With thanks to Keith Dixon


Fish is the staple meat of the Pacific Islands



Celebration Cakes


The toast







Spectators and distinguished guests being entertained

PISUKI 25th Anniversary Festival (and Annual Get Together of the Kiribati and Tuvalu Association of the UK) at Woodhouse Park in South Gloucestershire

The Festival took take place at Woodhouse Park Scout Activity Centre in South Gloucestershire, just outside of the city of Bristol, in fact, during the first weekend of August. It was a joint venture between the Kiribati and Tuvalu Association and the Pacific Islands Society of UK and Ireland (PISUKI) as part of their Silver Jubilee Celebrations

The Saturday programme commenced around noon with participants from Papua New Guinea, Samoa, the Solomons, Tonga, Kiribati, Tuvalu, Europe, the Isle of Man and Ethiopia in Africa. However, parties of Cook Islanders and Fijians were unable to be there because of an accident and a transport breakdown. Several happy hours ensued, helped by drinks from the makeshift bar. Members were quick to quench their thirst and relax as they arrived. Around 12.30, everyone was summoned by the master of ceremonies of the day, Patrick Somerville, and he took us through the formalities and the dancing parts of the day. Speeches were made by the chairpersons of both PISUKI and the KTA, Michael Walsh and Samoala Kofe. These were followed by the customary toast to the island nations and cutting of the PISUKI and KTA cakes, and the traditional Pacific Islands Feast. As ever the dance display was superb from Samoa, Rootin Kiribati from Devon and the KTA dance group. After a superb afternoon tea, served at about 4pm, an inter island sports competition took place. The 5-a-side football was popular, as well as the volley ball. Some of us were waiting for the tug of war but the rope was never pulled: maybe next time. It was great to see most participants and competitors sweat it all out that afternoon but lucky that there was plenty of drinks and foods to consume to gain their energy back again.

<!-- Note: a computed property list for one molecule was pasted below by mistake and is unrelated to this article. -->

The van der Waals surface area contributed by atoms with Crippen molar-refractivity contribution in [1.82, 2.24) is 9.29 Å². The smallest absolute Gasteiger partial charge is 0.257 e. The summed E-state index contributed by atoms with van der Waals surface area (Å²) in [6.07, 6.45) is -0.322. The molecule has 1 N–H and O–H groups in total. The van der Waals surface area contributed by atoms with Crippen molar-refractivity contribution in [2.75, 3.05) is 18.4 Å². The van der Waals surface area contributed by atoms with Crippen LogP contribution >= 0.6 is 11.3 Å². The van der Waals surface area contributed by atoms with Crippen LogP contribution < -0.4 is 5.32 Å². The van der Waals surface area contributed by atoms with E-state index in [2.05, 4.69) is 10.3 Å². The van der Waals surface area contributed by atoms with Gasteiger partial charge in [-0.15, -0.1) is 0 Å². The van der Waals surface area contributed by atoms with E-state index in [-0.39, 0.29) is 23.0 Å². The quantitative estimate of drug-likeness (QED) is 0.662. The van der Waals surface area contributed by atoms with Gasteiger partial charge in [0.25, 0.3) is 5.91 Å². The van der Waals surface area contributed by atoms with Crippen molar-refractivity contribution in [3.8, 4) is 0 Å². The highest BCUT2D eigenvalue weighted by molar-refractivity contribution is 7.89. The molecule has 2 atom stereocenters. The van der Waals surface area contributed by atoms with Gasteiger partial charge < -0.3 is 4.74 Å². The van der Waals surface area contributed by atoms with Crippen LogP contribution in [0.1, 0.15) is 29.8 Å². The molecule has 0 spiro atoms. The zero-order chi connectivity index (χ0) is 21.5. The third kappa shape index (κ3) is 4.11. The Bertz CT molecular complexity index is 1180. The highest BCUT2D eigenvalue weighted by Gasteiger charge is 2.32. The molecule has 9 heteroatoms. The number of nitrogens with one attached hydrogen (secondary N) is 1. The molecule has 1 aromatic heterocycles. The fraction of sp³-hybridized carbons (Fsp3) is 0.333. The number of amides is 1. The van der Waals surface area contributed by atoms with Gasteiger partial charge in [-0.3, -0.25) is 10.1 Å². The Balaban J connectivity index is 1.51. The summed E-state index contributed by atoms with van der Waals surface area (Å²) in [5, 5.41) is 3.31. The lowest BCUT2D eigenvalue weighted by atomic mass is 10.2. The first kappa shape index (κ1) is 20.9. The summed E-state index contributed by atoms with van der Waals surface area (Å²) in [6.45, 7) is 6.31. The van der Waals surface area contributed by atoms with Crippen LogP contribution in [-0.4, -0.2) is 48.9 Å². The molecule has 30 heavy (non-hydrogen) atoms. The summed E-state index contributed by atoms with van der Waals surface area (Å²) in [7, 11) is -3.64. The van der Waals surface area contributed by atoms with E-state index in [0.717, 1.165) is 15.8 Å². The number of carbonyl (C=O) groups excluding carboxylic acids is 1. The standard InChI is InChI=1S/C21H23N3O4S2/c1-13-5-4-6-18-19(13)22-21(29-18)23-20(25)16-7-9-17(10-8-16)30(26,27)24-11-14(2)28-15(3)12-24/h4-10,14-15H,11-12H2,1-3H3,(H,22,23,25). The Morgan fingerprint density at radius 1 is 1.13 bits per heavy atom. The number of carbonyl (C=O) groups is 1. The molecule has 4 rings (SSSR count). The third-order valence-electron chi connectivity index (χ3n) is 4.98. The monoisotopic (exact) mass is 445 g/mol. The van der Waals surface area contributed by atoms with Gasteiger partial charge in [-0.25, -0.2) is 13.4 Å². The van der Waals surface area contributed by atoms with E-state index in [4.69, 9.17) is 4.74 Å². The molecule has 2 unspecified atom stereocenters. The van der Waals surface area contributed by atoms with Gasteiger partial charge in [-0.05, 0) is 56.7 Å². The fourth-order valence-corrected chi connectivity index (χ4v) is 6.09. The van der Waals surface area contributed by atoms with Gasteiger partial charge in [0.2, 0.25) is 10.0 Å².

It was a quiet Saturday night at the campsite, not surprisingly after many people had worked and partied upon arrival on Friday afternoon until 3 a.m. (no wonder there was so much food); and then played all those physical games earlier that afternoon. Well, that is what it is all about: catching up with friends through games, dancing, eating, drinking, etc.

Sunday got going bright and early with breakfast and a campsite clean up, the church service, and then the hall clean up, before everyone broke camp and idled their way home through the Somerset, Gloucestershire and Welsh countrysides.


KTA dance, boys, from right Jesse Turpin, James Burentarawa and Mathew Burentarawa

The youngest girl dancer of the KTA group, Ella Barnes

Plenty of food for everyone


Catherine Lawrence and Liz Blake performing their Kabuti


Girls of the Rotin Kiribati performing their contemporary Kiribati hula from right Nancy Day, Krista Dixon, Arlina Day and Rosina Willis-Richards




















































Liz Blake and Catherine Lawrence performing the Tamure

The more senior dancers of the KTA from right Avira Harding and Rote Walsh


The representative of the Bristol Town Council gave words of Thanks